Int’l Megan’s Law Amendment to Protect More Kids
Smith Provision Made Part of the State Department Bill
Washington, Aug 1 - A legislative effort by U.S. Rep. Chris Smith (NJ-04) to restrict the passports of U.S citizens who have been convicted of sex crimes against children took a leap forward today when it was unanimously approved by the House Foreign Affairs Committee.
Smith wrote an amendment which is now part of the U.S. State Department authorization bill, H.R. 2848, which is expected to be on the House floor in September. It grants the Secretary of State discretion to limit the valid duration of passports for convicted sex offenders listed on the National Sex Offender Registry, or to revoke the passport of an individual convicted by a court of competent jurisdiction in a foreign country of a sex offense.
“The amount of travel by known predators is staggering,” said Smith, who has worked for years with the family of Megan Kanka to promote legislation that would protect children from sex offenders. “A report released by the Government Accountability Office (GAO) found that nearly 4,500 registered sex offenders apply for U.S. passports each year. Since a passport is valid up to 10 years, some offenders can remain unwatched for years. According to the Protection Project of Johns Hopkins University, sex tourists from the United States who target children make up a significant percentage of child sex tourists around the world.” Click here to read Smith’s statement to the full committee.
“Authorizing the State Department to restrict the passports of registered sex offenders has the ability to deter and protect,” said Smith, a leader in Congress on human rights issues, including sex trafficking of women and children. “Predators who have been convicted for sexually exploiting children have used long-term passports to evade return to the United States and have moved to a third country where they continue to exploit and abuse children. By requiring child sex offenders to renew their passports, more regularly, we can curtail the current 10-year window of unchecked travel and offer greater protection for vulnerable women and children around the world.”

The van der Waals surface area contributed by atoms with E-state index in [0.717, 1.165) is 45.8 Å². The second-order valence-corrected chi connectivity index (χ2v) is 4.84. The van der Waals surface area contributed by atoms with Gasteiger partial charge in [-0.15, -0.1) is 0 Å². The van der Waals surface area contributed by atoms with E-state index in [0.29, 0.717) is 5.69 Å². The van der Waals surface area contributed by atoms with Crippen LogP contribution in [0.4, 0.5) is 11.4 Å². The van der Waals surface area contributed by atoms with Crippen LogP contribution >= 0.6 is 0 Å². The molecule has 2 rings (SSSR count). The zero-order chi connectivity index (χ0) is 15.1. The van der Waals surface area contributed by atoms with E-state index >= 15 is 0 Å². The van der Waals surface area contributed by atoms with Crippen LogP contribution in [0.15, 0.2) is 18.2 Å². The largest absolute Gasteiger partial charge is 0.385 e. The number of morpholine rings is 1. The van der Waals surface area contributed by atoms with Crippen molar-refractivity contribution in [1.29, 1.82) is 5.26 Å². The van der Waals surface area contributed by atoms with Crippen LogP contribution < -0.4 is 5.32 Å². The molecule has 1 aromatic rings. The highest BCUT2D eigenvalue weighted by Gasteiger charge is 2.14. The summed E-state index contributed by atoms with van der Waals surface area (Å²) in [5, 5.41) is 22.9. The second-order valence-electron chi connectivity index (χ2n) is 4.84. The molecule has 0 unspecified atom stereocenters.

Megan Kanka, a seven-year-old from Smith’s district in Hamilton, N.J., was kidnapped, raped, and brutally murdered in 1994. Her assailant was a convicted, repeat sex offender living across the street, unbeknownst to families in Megan’s neighborhood. Due to public outcry in response to the tragedy and to hard work by Megan’s parents, Richard and Maureen Kanka, the New Jersey State Legislature passed the original Megan’s Law (NJSA 2C: 7-1 through 7-II) to require public notification of convicted sex offenders living in the community. Smith supported a federal Megan’s Law which became law in 1996 and other child protection measures.
“In order to better protect children, this amendment would allow the Secretary of State the discretion to revoke the passport of an individual who has been convicted by a court of competent jurisdiction in a foreign country of a sex offense,” Smith said. “It also allows the Secretary the ability to determine the appropriate period of validity of any passport that is issued to a sex offender.”
Smith authored similar legislation to protect children in 2010 called The International Megan’s Law. That bill would establish a model framework for international law enforcement notifications when convicted child sex offenders pose a danger to children in a destination country. The bill passed the full House in 2010, but the Senate failed to act on the bill.